Quarterback Trent Dilfer danced in front of the Ravens' bench, index fingers shooting flares into the sky.
Coach Brian Billick, along the sideline, rammed both arms into the air to acknowledge the long-awaited touchdown.
When Stokley, a second-year wide receiver, turned a soft toss from Dilfer into an electric, 14-yard touchdown pass in the second quarter, it ended the NFL's longest touchdown drought since the 1974 Chicago Bears went 22 quarters without one.
Better yet for the Ravens, it sent them cartwheeling to a 27-7 victory over the hapless Cincinnati Bengals yesterday at Paul Brown Stadium. A three-game losing streak, like the touchdown drought, was history.
"It was kind of funny," Dilfer said later, "because it was like we just won the Super Bowl. I had to sit back and say all we did was score a touchdown. I've scored a lot of touchdowns before.
"I was telling myself more than anything ... 'Let's celebrate, let's move on.' "
Said right tackle Harry Swayne: "I never knew there could be so much excitement over scoring a touchdown. It's been so long that I guess it's to be expected."
The final tally on the drought that consumed October: 21 quarters, 60 possessions, 322 minutes and 32 seconds.
"I was just like, 'Yes, the curse is over,' " Ismail said. "The Boston Red Sox are going to the World Series, and they're going to actually win it. That's how I felt."
On the Ravens' bench, the defense offered a silent "Amen."
"Everybody was like, 'Whew, thank you,' " said safety Rod Woodson. "It was really good to see that one go through and our offense get off the skid."
It was actually touchdown times three.
When the Ravens finally found the end zone, they revisited it twice more in the next 12 minutes. Before halftime, Dilfer clicked with tight end Shannon Sharpe on scoring passes of 18 and 19 yards.
Combined with Jamal Lewis' second 100-yard rushing game of the season, two more Matt Stover field goals and another suffocating performance by the defense, the Ravens (6-4) climbed into second place in the AFC Central, ahead of the Pittsburgh Steelers.
Next up are the first-place Tennessee Titans in Nashville. The Titans beat the Steelers, 9-7, yesterday to go 8-1.
"We didn't want to be 5-5 going into Tennessee," said left tackle Jonathan Ogden. "This is a win we needed if we wanted to make the playoffs. I still think we can play better. But it's a step in the right direction."
It took the Ravens three possessions and an assist from the defense to find the promised land.
In the waning seconds of the first quarter, penetration by defen-
sive tackle Sam Adams forced a fumbled handoff attempt by Bengals quarterback Akili Smith inside the Cincinnati 20.
Ravens defensive end Michael McCrary recovered at the 16. A third-down penalty against Cincinnati (12 men on the field) gave the Ravens a third-and-eight shot from the 14.
H angle return, a play designed especially for Stokley, restored normalcy to the franchise.
"When Brandon was going to be activated, Brian put that play in for him, because he was killing guys all training camp with that play," said Ismail, who collapsed twice on the field from low blood sugar before returning.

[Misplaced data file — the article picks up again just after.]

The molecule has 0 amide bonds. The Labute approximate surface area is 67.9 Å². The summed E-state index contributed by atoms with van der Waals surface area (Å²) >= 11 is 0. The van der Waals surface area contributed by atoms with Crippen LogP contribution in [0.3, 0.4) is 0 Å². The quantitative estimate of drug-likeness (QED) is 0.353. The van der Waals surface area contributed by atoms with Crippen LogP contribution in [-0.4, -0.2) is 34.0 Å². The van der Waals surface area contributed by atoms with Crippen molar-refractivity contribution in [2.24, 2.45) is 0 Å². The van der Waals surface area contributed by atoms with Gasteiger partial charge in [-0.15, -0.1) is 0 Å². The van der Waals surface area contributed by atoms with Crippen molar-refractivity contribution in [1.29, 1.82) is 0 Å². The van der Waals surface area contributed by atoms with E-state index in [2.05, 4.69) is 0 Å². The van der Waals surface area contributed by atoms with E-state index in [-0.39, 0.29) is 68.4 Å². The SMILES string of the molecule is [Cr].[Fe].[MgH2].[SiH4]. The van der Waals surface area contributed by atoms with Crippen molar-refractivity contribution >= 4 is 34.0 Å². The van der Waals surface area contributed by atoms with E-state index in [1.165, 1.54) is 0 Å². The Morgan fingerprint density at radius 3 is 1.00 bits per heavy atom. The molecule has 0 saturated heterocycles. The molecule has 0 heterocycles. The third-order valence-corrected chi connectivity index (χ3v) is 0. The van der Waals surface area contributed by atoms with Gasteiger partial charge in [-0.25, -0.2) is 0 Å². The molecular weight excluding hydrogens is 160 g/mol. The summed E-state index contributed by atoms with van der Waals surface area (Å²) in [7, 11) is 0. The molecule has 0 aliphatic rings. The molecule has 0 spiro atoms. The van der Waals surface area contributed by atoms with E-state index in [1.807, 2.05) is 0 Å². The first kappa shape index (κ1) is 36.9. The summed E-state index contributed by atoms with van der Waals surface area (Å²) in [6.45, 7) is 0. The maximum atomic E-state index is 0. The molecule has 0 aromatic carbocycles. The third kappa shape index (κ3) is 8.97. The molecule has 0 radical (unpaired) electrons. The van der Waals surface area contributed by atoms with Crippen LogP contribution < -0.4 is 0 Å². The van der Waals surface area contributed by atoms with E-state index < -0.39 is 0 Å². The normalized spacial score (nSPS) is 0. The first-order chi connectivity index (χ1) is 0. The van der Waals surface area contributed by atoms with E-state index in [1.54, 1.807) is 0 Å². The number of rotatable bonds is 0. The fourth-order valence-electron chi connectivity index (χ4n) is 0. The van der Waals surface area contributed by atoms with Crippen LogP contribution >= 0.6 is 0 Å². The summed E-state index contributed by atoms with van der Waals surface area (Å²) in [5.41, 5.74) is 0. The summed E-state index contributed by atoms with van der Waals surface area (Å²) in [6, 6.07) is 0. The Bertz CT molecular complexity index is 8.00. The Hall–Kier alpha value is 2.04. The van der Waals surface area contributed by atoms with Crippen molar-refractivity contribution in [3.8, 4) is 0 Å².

Stokley lined up in the slot to the right side, inside wide receiver Jermaine Lewis. While Lewis ran a post pattern, Stokley ran toward the center of the field, then broke out, behind Lewis. Bengals cornerback Rodney Heath bit on the inside move and never recovered.
Stokley, who was inactive in eight of nine previous games and hadn't played since last season, took the short pass at the 11 and beat Heath to the corner of the end zone.
"It was a good play," said Dilfer, who was 23 of 34 for 244 yards. "We knew it had a chance if we got the right coverage. As soon as he went in motion, I knew we had the coverage. It was just a matter of hitting the free throw.
"It was pretty much stealing."
Curiously, Dilfer hit 10 of 13 for 140 yards in the second quarter after his helmet receiver for sideline communication quit. Hand signals and voice instruction sufficed.
Dilfer went to Sharpe three times in the quarter, twice for touchdowns. A seam route opened for an 18-yard score on the heels of a 19-yard reverse by wide receiver Patrick Johnson.
Then, with two minutes left in the half, Dilfer scrambled out of the grasp of defensive end Michael Bankston and threw an improvisational, 19-yard scoring pass to Sharpe.
"When the guy got hold of me, I was fear-stricken," Dilfer said, eliciting laughs. "It was a matter of controlled panic. You try to do something. Sometimes it's ugly, sometimes it's good. That happened to be good."
Common sense prevailed on a day when Jamal Lewis rumbled for 109 yards and Sharpe had seven catches for 66 yards.
"My thought process going in was, you've got to let the superstars win games when you're in a funk," Dilfer said. "I wanted to get the ball to Shannon and Jamal as much as I could."
The defense did its part. Led by a fourth-quarter, fourth-down run stuff by tackle Tony Siragusa, the Ravens made it another long, futile day for Bengals running back Corey Dillon.
Dillon totaled just 23 yards on 16 carries. In two games and 28 carries against the Ravens this season, he has been tackled behind the line of scrimmage 10 times.
"The defense took Corey Dillon away and said if you're going to beat us, you'll have to beat us with Akili throwing the football," Sharpe said. "Today, it didn't happen."